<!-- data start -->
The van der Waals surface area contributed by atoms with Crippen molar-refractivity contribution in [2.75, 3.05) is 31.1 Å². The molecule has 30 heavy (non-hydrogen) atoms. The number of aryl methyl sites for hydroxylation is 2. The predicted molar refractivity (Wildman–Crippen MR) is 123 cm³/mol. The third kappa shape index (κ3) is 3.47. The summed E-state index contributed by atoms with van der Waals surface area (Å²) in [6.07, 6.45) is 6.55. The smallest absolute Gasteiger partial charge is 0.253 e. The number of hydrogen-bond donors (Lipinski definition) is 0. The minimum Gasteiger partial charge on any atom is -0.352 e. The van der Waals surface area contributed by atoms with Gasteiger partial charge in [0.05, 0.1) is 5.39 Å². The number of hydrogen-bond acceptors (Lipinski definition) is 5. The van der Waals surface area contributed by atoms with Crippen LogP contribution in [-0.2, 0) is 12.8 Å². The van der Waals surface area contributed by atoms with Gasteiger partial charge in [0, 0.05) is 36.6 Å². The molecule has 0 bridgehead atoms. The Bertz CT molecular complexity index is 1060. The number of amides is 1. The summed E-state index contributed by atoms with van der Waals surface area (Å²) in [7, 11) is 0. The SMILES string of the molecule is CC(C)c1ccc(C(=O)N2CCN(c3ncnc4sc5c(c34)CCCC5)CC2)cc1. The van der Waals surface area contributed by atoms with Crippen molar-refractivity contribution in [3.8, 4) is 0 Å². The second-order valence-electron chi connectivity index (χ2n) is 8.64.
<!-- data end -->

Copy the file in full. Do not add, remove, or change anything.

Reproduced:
The van der Waals surface area contributed by atoms with Crippen molar-refractivity contribution in [2.75, 3.05) is 31.1 Å². The molecule has 30 heavy (non-hydrogen) atoms. The number of aryl methyl sites for hydroxylation is 2. The predicted molar refractivity (Wildman–Crippen MR) is 123 cm³/mol. The third kappa shape index (κ3) is 3.47. The summed E-state index contributed by atoms with van der Waals surface area (Å²) in [6.07, 6.45) is 6.55. The smallest absolute Gasteiger partial charge is 0.253 e. The number of hydrogen-bond donors (Lipinski definition) is 0. The minimum Gasteiger partial charge on any atom is -0.352 e. The van der Waals surface area contributed by atoms with Gasteiger partial charge in [0.05, 0.1) is 5.39 Å². The number of hydrogen-bond acceptors (Lipinski definition) is 5. The van der Waals surface area contributed by atoms with Crippen LogP contribution in [-0.2, 0) is 12.8 Å². The van der Waals surface area contributed by atoms with Gasteiger partial charge in [0, 0.05) is 36.6 Å². The molecule has 0 bridgehead atoms. The Bertz CT molecular complexity index is 1060. The number of amides is 1. The summed E-state index contributed by atoms with van der Waals surface area (Å²) in [7, 11) is 0. The SMILES string of the molecule is CC(C)c1ccc(C(=O)N2CCN(c3ncnc4sc5c(c34)CCCC5)CC2)cc1. The van der Waals surface area contributed by atoms with Crippen molar-refractivity contribution in [3.8, 4) is 0 Å². The second-order valence-electron chi connectivity index (χ2n) is 8.64.